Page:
Well, simply put, the state of New York has the highest level of regulatory protection in the industry. And because of that, if a life insurance company wants to do business in New York, they have to follow New York law in the other 49 states. New York law limits the amount of commissions that could be paid. And again, if you want to be licensed in New York, you will have to follow New York law in the other 49 states. 

Here’s a little secret. If your insurance agent is selling you a policy and a company that’s not licensed to do business in New York, they’re able to get paid 100% of the first year’s premium, and maybe even more. Versus if you’re working with a company that is licensed to do business in New York. New York regulates the amount of commission that could be paid to the agent.

The fourth question you need to ask is, does the company recognize policy loans and therefore reduce my dividend? Because I’m taking a loan or is the company non direct recognition? And what does that mean?

Well, basically, if your company is direct recognition that means that they will give you a lower dividend if you borrow. And let’s face it, if the point of buying the insurance policy is to implement the infinite banking concept, that means you want to borrow. Why would you want to be penalized for borrowing or for doing the thing you want to do? It doesn’t make sense.

That’s why we recommend companies that are non-direct recognition. That means they will not reduce your dividend if and when you borrow against the cash value.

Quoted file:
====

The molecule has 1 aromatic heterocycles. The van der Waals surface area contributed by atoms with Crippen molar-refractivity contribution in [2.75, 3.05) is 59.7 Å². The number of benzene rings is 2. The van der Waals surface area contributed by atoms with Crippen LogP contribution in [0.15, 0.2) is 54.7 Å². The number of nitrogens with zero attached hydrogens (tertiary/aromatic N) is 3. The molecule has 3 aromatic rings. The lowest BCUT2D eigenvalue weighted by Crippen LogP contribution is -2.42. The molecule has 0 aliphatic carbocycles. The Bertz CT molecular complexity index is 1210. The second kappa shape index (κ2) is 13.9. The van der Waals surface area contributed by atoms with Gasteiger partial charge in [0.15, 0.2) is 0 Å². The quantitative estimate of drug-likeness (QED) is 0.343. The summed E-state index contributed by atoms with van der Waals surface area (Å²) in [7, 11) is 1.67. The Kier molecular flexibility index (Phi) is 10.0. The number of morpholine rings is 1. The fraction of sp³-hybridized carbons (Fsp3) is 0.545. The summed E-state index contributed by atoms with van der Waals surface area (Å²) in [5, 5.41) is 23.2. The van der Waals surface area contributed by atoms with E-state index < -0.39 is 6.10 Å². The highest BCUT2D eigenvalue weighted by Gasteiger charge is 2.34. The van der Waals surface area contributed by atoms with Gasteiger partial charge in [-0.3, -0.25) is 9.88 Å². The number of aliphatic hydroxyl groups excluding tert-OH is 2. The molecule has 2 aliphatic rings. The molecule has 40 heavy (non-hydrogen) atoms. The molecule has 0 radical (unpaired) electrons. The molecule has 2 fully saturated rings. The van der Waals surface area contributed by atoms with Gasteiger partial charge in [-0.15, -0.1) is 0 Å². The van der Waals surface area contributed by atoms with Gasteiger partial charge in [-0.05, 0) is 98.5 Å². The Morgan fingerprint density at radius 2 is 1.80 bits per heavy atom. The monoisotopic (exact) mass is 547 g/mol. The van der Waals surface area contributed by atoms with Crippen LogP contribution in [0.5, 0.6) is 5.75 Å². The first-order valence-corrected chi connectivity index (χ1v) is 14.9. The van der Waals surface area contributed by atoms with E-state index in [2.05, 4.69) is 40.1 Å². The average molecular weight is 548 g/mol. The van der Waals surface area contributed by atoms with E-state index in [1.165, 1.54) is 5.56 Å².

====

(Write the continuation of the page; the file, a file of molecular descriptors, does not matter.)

The last question you need to ask is does the company you’re about to work with support the infinite banking concept? You see, there are a lot of good insurance companies out there for other purposes. They support whole life insurance policies, universal life insurance policies, term life insurance policies, and they have great ratings.

However, there are other companies that really embrace the use of these policies and love that their policyholders are taking policy loans and also repaying them and fully embracing the infinite banking concept in their lives.

Are you ready to implement the infinite banking concept and you’re ready to choose a life insurance company? Check out our latest video where we go over the questions you should be asking the agent when choosing a life insurance company for the infinite banking concept.

The point is, there’s absolutely no sense in trying to put a round peg in a square hole if the company doesn’t support infinite banking, don’t do business with that company. It’s that simple. After asking all of these questions, you should be fully ready to move forward with the infinite banking concept and take back the finance function in your life.

If you’d like to learn more about exactly how to put this process to work for you, schedule your free strategy session today. Or if you’d like to see exactly how we put this process to work for our clients, check out our free web course right on the homepage, The Four Steps to Financial Freedom.

And remember, it’s not how much money you make. It’s how much money you keep that really matters.